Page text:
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Kansas legislature

Kansas Legislature

Kansas House defeats immigrant tuition repeal

May 10, 2012

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— The Kansas House has rejected an effort to repeal a 2004 law allowing some illegal immigrants to pay in-state tuition at public colleges and universities.

The law permits illegal immigrants who meet certain rules, such as graduating from a Kansas high school, to pay the lower tuition Kansas charges to residents of the state. The Kansas Board of Regents says about 500 students participate in the program.

House members defeated a proposed repeal Thursday on an unrecorded 68-32 vote during debate on a broader education bill.

Those favoring repeal said the tuition program rewards illegal immigrants and serves to attract others to Kansas.

But other House members said the students who benefit from the program are working toward citizenship and bettering their lives.

Comments

WilburM 2 years, 7 months ago

In the current House environment, I'm amazed that this bill did not pass.

JayhawksandHerd 2 years, 7 months ago

True. I did a double-take when I saw the headline.

RiverCityConservative 2 years, 7 months ago

Kansas did it the right way in 2004. I am proud of our legislators on both sides of the aisle for taking the long view and considering the future benefits to our state of this policy.

just_another_bozo_on_this_bus 2 years, 7 months ago

"So a student who is a Missouri or Oklahoma resident wants to pursue an education at KU"

Actually, if they really want to go to KU and pay in-state rates, all they have to do is move to the state for a year to establish residency. If they live in MIssouri, and want to study architecture, they don't even need to do that.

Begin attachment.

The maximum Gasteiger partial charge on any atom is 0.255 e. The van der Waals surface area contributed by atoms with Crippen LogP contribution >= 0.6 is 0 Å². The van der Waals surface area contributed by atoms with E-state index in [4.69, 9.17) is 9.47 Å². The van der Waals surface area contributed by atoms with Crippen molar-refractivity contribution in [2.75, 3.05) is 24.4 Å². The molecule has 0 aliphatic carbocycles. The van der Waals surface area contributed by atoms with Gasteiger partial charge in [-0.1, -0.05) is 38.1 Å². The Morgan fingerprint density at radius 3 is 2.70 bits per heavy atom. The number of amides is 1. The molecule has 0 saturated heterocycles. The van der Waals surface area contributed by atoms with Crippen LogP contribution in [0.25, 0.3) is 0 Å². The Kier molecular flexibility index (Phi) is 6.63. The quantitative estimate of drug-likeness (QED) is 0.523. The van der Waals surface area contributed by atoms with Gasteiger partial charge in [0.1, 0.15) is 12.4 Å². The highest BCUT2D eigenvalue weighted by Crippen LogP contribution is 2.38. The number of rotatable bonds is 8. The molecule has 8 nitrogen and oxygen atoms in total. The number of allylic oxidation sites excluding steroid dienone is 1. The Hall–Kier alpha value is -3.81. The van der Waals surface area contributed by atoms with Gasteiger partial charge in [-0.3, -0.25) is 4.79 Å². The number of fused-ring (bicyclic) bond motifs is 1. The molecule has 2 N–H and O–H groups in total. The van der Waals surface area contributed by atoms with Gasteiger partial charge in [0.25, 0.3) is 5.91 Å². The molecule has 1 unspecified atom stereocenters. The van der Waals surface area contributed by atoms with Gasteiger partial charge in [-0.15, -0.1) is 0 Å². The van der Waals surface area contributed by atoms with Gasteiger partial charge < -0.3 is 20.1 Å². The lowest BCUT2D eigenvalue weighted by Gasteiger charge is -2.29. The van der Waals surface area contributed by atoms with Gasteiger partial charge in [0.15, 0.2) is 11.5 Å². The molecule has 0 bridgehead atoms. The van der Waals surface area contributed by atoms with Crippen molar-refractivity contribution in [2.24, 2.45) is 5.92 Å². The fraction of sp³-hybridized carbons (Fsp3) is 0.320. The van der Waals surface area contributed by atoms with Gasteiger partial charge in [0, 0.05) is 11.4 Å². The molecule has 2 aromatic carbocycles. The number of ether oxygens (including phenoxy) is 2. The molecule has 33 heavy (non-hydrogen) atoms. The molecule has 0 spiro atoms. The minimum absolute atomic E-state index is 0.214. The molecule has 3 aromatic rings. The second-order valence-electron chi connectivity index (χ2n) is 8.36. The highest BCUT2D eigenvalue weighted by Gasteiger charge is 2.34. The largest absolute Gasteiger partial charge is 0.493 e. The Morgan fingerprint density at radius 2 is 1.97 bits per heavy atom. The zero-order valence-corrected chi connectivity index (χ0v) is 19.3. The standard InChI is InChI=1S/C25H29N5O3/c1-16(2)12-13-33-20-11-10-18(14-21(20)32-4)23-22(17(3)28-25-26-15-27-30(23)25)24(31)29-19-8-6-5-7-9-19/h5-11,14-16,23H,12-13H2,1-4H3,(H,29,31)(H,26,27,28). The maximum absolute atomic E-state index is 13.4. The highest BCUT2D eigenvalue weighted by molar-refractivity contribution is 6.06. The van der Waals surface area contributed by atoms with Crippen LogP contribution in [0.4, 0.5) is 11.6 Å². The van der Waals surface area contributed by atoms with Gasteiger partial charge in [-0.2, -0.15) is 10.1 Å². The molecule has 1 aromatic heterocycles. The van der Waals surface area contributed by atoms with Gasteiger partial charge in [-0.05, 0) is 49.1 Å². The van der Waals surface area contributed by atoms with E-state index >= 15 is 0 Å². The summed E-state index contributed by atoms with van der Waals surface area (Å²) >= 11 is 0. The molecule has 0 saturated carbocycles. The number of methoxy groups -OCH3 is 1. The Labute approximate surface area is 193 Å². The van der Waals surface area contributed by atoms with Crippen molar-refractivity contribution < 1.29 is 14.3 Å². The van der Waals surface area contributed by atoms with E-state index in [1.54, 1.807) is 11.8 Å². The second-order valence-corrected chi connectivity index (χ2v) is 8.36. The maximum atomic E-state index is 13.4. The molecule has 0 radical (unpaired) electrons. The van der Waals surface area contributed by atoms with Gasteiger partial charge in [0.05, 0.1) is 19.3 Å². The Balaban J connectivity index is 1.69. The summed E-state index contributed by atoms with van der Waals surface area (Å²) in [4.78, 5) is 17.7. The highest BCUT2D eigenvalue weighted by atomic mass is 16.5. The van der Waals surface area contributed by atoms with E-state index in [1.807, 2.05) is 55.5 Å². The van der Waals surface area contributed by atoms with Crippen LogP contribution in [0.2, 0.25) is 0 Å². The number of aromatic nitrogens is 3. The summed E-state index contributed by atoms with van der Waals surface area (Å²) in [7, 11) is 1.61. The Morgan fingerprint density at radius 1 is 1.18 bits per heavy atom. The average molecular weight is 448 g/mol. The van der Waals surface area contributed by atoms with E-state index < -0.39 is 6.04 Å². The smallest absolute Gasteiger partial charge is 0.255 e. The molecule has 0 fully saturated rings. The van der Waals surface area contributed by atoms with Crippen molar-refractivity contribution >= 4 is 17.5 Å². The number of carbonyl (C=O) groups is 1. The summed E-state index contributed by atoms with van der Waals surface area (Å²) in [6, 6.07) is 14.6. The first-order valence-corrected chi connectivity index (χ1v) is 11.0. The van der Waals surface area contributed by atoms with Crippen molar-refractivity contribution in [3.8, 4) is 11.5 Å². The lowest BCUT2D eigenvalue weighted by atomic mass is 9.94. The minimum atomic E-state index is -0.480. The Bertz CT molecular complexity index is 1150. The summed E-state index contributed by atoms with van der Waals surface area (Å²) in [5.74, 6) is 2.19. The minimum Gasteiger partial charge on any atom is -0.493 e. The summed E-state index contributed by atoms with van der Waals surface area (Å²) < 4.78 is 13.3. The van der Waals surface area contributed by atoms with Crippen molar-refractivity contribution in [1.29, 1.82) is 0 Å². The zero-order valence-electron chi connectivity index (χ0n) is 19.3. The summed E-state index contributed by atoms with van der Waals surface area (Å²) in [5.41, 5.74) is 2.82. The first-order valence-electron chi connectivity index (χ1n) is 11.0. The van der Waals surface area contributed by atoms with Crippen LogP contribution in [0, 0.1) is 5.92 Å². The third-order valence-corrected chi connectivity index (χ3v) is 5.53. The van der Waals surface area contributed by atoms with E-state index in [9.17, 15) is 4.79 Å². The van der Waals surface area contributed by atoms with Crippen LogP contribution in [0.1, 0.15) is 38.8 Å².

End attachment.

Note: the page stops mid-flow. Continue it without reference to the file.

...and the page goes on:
And last I heard, both Oklahoma and Missouri have numerous state universities of their own.

blogme 2 years, 7 months ago

Nice try bozo, my x-wife from Illinois was unable to get in state status after she started attending KU. She had to pay out of state tuition the whole time, even though she spent her summers here and remains in KS.

just_another_bozo_on_this_bus 2 years, 7 months ago

You have to establish residency before you enroll. Once you enroll as a non-resident, you can't get that changed to resident status.

blogme 2 years, 7 months ago

And my point is it's unfair to have a legal citizen having to pay more than someone that is not legally here. Just another incentive to break the law, and put law abiding citizens at a disadvantage to non-law abiding citizens. Any time you incentivize breaking laws, you have more breaking of the laws.

Mike1949 2 years, 7 months ago

The conservatives actually did something that was fair for a change. Please people, don't belittle it with your predigest attitudes!

Maracas 2 years, 7 months ago

I don't understand what's so hard to understand about the "illegal" in illegal immigrant and why it's okay to reward illegal activity.

RiverCityConservative 2 years, 7 months ago

I don't understand what's so hard to understand about the "document" in "undocumented immigrant" and why some people don't think it's OK to provide them with documents... :)

jhawkinsf 2 years, 7 months ago

We can certainly provide documentation for the 12 million already here.
If we do that, I'm not sure how you could justify keeping out all those wanting to come here legally, those that have applied worldwide and are waiting to enter. And having done that, surely we should let in all their relatives, how could we be so cruel as to keep families apart. Let's not forget that we already let in all those seeking political sanctuary who qualify.
Surely a country as great and wealthy as the U.S. can absorb these, what, hundred million people? We can find them jobs, places in our schools, provide health care, senior services. It's not like our economy is under pressure or anything. Right?

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